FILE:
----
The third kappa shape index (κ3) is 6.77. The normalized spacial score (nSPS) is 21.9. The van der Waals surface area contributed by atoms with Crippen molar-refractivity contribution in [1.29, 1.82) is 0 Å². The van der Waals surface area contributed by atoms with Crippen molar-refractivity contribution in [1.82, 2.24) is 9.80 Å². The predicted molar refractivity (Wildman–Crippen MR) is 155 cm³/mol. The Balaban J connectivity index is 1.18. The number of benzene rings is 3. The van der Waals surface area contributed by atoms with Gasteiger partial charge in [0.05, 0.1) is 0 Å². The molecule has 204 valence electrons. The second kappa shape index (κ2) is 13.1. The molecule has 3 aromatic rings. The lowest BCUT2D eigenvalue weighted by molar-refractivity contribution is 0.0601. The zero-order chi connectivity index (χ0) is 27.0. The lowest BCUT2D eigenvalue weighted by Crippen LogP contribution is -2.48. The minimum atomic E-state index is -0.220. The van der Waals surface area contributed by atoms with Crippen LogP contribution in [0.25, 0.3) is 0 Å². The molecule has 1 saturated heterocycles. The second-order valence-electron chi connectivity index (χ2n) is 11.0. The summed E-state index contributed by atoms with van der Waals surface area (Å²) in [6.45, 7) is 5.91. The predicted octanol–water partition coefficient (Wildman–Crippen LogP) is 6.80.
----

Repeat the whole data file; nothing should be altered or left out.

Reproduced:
The third kappa shape index (κ3) is 6.77. The normalized spacial score (nSPS) is 21.9. The van der Waals surface area contributed by atoms with Crippen molar-refractivity contribution in [1.29, 1.82) is 0 Å². The van der Waals surface area contributed by atoms with Crippen molar-refractivity contribution in [1.82, 2.24) is 9.80 Å². The predicted molar refractivity (Wildman–Crippen MR) is 155 cm³/mol. The Balaban J connectivity index is 1.18. The number of benzene rings is 3. The van der Waals surface area contributed by atoms with Gasteiger partial charge in [0.05, 0.1) is 0 Å². The molecule has 204 valence electrons. The second kappa shape index (κ2) is 13.1. The molecule has 3 aromatic rings. The lowest BCUT2D eigenvalue weighted by molar-refractivity contribution is 0.0601. The zero-order chi connectivity index (χ0) is 27.0. The lowest BCUT2D eigenvalue weighted by Crippen LogP contribution is -2.48. The minimum atomic E-state index is -0.220. The van der Waals surface area contributed by atoms with Crippen LogP contribution in [0.25, 0.3) is 0 Å². The molecule has 1 saturated heterocycles. The second-order valence-electron chi connectivity index (χ2n) is 11.0. The summed E-state index contributed by atoms with van der Waals surface area (Å²) in [6.45, 7) is 5.91. The predicted octanol–water partition coefficient (Wildman–Crippen LogP) is 6.80.